Why girls shouldn’t wear jeans

Kamlesh Singh
Kamlesh SinghNov 04, 2014 | 12:13

Why girls shouldn’t wear jeans

Trigger warning: This story contains graphic representation of sexual assault. Reader's discretion advised.

She never feared the 500-metre stretch from the bus stop to her home. She had walked it for as long as she remembered. She got on her school bus from there, and walked back every afternoon after the school bus dropped her. Mom waited for her then. Or the help, when her mom was busy or had gone shopping.


At times, she would walk alone. Especially on days when the bus would reach her colony earlier than usual. Then college happened, followed by a new job. She would come back at 9-10pm, and sometimes around midnight. In her small, sleepy town, people would be off to bed by 9pm. Middle class mohalla timings. End of the nightly news on DD meant lights out. Often, the streetlights would be off for load shedding or some fault in the lines. These things hardly mattered. She could walk blindfolded to her home. She knew every inch of that road. Every inch.

Last night was like any other night. She finished work by 9pm, and was at the colony bus stop at 9.30pm. She had hardly walked a 100 metre when a motorbike screeched to a stop on her right. The pillion rider grabbed her with one hand and put the other on her mouth. The other man parked the bike and joined him to drag her across the bushes to the colony park wall. She had her back against the wall; with the two men, the burly one now clasping her face and the other holding her by her waist. She was 5-foot-2 and fit to boot. But the sheer helplessness of that moment told her that this was it. The headline had come visiting. Rape!


Her tormentors left her top alone; and unbuttoned her jeans. She had given up. She had hit her head against the wall. She could feel the bump without touching it. She couldn’t. Her hands were in chained by unknown, more powerful, monsters of hands. A cramp rose from her left tendon and started creeping up. The struggle wasn’t helping. She stopped.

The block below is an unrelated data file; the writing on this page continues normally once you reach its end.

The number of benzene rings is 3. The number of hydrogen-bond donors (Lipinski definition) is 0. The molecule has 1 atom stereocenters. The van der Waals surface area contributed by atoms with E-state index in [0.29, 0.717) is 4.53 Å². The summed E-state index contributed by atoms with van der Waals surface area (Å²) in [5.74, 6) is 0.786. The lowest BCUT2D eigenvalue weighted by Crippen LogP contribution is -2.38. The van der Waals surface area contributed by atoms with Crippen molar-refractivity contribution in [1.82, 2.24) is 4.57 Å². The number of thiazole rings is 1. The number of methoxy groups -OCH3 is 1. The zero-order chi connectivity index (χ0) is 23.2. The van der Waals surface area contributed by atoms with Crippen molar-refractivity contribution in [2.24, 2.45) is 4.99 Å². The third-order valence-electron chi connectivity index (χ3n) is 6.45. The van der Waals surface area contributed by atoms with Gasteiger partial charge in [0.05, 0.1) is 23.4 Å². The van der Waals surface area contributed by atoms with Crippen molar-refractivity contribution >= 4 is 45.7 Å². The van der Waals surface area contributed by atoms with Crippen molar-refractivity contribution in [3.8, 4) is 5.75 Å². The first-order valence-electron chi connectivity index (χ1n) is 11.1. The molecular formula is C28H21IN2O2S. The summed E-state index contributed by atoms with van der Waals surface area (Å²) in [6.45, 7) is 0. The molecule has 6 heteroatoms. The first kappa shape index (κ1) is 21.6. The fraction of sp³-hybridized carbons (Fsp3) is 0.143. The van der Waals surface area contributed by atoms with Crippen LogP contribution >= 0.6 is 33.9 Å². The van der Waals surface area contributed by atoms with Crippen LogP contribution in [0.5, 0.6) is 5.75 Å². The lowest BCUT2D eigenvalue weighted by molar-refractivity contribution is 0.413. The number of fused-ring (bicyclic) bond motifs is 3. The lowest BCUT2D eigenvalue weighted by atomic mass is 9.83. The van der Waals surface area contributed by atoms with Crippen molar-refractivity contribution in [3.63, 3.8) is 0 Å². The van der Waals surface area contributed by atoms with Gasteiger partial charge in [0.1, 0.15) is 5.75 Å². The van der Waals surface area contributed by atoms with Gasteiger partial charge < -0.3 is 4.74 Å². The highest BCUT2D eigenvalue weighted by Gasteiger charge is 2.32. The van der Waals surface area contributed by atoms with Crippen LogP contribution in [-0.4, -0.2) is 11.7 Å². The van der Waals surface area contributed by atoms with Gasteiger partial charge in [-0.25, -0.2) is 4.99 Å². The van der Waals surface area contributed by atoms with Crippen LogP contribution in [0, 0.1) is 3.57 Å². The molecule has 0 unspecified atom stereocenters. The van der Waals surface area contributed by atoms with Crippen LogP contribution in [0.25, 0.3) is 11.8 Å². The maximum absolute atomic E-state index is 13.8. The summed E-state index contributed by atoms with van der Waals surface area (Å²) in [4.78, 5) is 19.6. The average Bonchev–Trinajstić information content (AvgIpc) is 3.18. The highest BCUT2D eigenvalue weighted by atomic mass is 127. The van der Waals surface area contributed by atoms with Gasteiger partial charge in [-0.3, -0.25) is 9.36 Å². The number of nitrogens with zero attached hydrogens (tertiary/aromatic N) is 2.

Her tormentors didn’t. They were struggling with a lifeless piece of clothing. The pair of tight-fit mild-tapered jeans wouldn’t come off. A hand made its way through the back as the burly one tried to tear it off. The fabric stood relentless like a wall. It felt like forever. Then the rattle of a diesel engine in the distance forced the men to put all the pressure on her mouth and legs. She couldn't make a sound. A jeep just passed by.

One of the men asked the other to get the bike off the road. Afraid the bike parked in a secluded area was just conspicuous. They couldn’t leave the girl. The two of them doubled their efforts in a fierce battle against the denim, and managed to draw the low-waist jeans just below the waist. This violation meant nothing to her. She had spent all her energy by now. The men were getting bolder, yet whispering to each other in a coarse local dialect that she didn’t understand. And then the big guy lifted his hand off her mouth. And slapped her. Her lips got smashed between his rough, cold hand and her teeth. They walked away.


She sat down; rather let her back slide down the wall. The bike’s engine came to life; the lanky pillion rider took his seat and then got off again. All of a sudden. In three hops, he reached her and kicked her in the leg and spat, “behnchod” before jumping back on the bike. She heard the word once more, faint under the distinct growl of the Yamaha R15: “Behnchod jeans”. As the motorcycle’s sound faded into the night, she wanted to run home to her mom. She kept sitting there. For what felt like forever.

A motorbike with a familiar sound came from nowhere and sped away, when she got out of her fear-induced slumber. Her heart was pounding out of her chest. She stood up with a jerk and found her bag. She grabbed it close to her chest as if the bag was lost and found. She began walking, taking her first few steps gingerly. By the time she reached the gate of her home, she had her usual end-of-a-long-day yet confident gait.

Dad and mom both were sitting on the veranda. Like every other day, they just said, "Aa gaye beta.” She walked in without acknowledging them. Into her room, she threw her purse on the bed, tossed her flats before heading to the bathroom. A twist of the tap and she was in a fit. She kept splashing her face with the cold October water. She wasn’t sure if she was crying. She felt like it but one couldn’t make out whether she was. She didn’t remember when she began crying or if it was just the water that she continued splashing, when she heard a knock on the bathroom door.

“Are you okay, beta?”

“Yes, ma.”

She realised she had taken a bath with her clothes on. She took off her top, her bra. Threw them on the floor. Like everyday. The first thing after coming home. She hadn’t discovered the bruises, the cuts, the swollen back of her head yet. She was half-aware of the pain, but not at all worried about it. She discovered that her jeans was already unbuttoned, unzipped. She sat on the bathroom floor and started working on the jeans from the bottom. The wet jeans just wouldn’t come off. As if it was glued to her skin. Tight-fitting, mild-tapered. “Fuck! Damn! Grrrrr...” she mumbled as she put all her energy together to draw the damn thing away. She would stop. Then start again. God knows for how long this went on. The grimace morphed into a smile and she said: “Behnchod jeans!”

Last updated: January 05, 2017 | 17:33
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